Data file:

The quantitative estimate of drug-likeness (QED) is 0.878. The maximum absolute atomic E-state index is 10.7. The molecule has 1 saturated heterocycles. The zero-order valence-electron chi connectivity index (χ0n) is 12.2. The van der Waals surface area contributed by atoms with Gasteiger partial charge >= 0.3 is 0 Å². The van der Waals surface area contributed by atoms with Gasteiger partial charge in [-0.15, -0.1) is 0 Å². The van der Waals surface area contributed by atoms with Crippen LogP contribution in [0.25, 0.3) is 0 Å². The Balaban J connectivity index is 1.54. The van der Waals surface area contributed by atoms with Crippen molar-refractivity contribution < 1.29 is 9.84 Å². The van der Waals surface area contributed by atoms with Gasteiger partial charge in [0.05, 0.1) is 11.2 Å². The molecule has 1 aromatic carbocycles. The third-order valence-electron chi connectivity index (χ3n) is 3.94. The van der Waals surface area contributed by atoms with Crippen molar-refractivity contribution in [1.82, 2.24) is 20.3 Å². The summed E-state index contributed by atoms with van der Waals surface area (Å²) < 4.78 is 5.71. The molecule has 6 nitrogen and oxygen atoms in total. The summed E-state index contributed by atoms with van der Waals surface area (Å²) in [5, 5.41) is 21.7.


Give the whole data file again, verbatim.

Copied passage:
The quantitative estimate of drug-likeness (QED) is 0.878. The maximum absolute atomic E-state index is 10.7. The molecule has 1 saturated heterocycles. The zero-order valence-electron chi connectivity index (χ0n) is 12.2. The van der Waals surface area contributed by atoms with Gasteiger partial charge >= 0.3 is 0 Å². The van der Waals surface area contributed by atoms with Gasteiger partial charge in [-0.15, -0.1) is 0 Å². The van der Waals surface area contributed by atoms with Crippen LogP contribution in [0.25, 0.3) is 0 Å². The Balaban J connectivity index is 1.54. The van der Waals surface area contributed by atoms with Crippen molar-refractivity contribution < 1.29 is 9.84 Å². The van der Waals surface area contributed by atoms with Gasteiger partial charge in [0.05, 0.1) is 11.2 Å². The molecule has 1 aromatic carbocycles. The third-order valence-electron chi connectivity index (χ3n) is 3.94. The van der Waals surface area contributed by atoms with Crippen molar-refractivity contribution in [1.82, 2.24) is 20.3 Å². The summed E-state index contributed by atoms with van der Waals surface area (Å²) < 4.78 is 5.71. The molecule has 6 nitrogen and oxygen atoms in total. The summed E-state index contributed by atoms with van der Waals surface area (Å²) in [5, 5.41) is 21.7.